Crazed: If a creature rolls a 1 on a save that would make him panicked, he assumes one of the following conditions, determined randomly, instead of becoming panicked. This condition overrides the effects of the character's normal morale condition. It remains for the duration of the battle plus one hour, or until the creature's morale improves to shaken (or better). If a crazed creature's condition is removed through some other effect, treat the creature as panicked. Crazed creatures count as panicked for the purpose of rally check DCs.

d%Crazed Effect
01-20Berserk: the character makes a melee or ranged attack against the nearest living creature, or closes with that creature if he cannot attack (if two or more creatures are equidistant, choose the target randomly).
21-40Cowering: frozen in fear, takes no actions, -2 penalty to AC, loses Dex bonus.
41-60Dazed: takes no actions.
61-80Deafened: cannot hear, -4 initiative, no Listen checks, 20% spell failure on spells with verbal component.
81-100Nauseated: unable to attack, cast spells, concentrate, or take any action other than a single move action.

Rally Check

Once morale begins to degrade, the best course of action is for a charismatic character to rally the troops with a few stirring words. This is accomplished by making a rally check, which requires a move action by any creature that currently has a morale condition of normal or better.

To make a rally check, a character rolls 1d20 and adds her Charisma modifier and her commander rating, if any. A single check allows a character to try to rally any comrades within line of sight and earshot (see the description of the listen skill). This is a language-dependent effect.

A creature can be subject to only one rally check attempt per round (measured from the beginning of that creature's turn to the beginning of the creature's next turn). Unsuccessful rally attempts make that target more difficult to rally (see Rally Check Modifiers, below).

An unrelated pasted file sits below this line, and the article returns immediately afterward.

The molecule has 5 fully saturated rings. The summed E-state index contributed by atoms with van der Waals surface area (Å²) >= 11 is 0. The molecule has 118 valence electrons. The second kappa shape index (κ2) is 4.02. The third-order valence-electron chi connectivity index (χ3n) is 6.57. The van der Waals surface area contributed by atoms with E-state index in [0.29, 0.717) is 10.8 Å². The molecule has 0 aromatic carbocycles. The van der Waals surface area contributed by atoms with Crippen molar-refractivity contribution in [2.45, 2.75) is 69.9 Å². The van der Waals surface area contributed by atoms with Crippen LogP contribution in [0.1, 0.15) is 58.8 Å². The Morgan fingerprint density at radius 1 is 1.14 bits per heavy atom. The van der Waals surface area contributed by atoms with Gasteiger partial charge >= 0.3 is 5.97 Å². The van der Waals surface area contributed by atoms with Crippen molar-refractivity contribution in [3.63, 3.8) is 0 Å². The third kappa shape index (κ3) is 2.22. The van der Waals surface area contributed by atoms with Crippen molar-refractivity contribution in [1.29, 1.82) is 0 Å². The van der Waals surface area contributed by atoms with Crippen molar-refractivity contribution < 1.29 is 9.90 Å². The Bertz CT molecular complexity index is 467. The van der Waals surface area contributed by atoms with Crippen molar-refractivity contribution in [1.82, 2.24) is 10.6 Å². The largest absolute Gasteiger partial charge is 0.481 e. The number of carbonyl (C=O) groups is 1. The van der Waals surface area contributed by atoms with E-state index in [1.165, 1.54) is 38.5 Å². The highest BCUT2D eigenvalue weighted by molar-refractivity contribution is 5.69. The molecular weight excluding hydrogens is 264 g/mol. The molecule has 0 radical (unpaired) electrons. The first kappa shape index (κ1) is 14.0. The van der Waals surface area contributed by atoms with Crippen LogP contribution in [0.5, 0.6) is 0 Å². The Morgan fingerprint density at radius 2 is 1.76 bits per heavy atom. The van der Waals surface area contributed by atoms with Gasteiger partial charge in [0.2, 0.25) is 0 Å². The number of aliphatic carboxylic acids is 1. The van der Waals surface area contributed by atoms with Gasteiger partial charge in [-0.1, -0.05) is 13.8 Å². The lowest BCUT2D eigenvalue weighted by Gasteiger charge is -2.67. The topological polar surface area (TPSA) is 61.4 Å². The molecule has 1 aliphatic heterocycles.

Use the table below to determine the effectiveness of a rally attempt. The numbers in the table indicate the rally check result required to achieve the new morale condition. In some situations, modifiers might apply to the rally check.

For example, troops that are panicked can be made frightened with a successful DC 20 rally check. Those same troops can then be made heartened in a later round with a DC 30 rally check.

Rally Attempts
Initial MoraleNew Morale Condition (DC to achieve)
ConditionFrightenedShakenNormalHeartened
Panicked20253040
Frightened-202530
Shaken--2025
Normal*---20
*Can only be attempted before the battle (see below).
Rally Check Modifiers
SituationModifier
At least one failed rally check within last minute-2
Rallying character is at half hit points or below-2
Enemy troops within line of sight are fleeing+2
Rallying character has 5 or more ranks in Diplomacy or Intimidate+2
No enemies within line of sight+5

Rallying Against Other Fear Effects: Characters can make rally checks to rally creatures that are shaken, frightened, or panicked due to effects such as a dragon's frightful presence or spells such as fear. Because the morale effect has a magical origin, it's much more persistent than garden-variety fear of dying on the battlefield. Rally attempts against magical fear only last for 1 round (measured from the beginning of the shaken, frightened, or panicked character's turn), so the leader must repeat the rally check every round to keep nearby comrades in the battle.

The Prebattle Rally Check: Before the battle begins, the leader of a military unit can make a rally check to improve the troops' morale condition. This is similar to a normal rally check but takes at least 1 minute to deliver. (The most stirring example of this is the "Band of Brothers" speech in Shakespeare's Henry V.)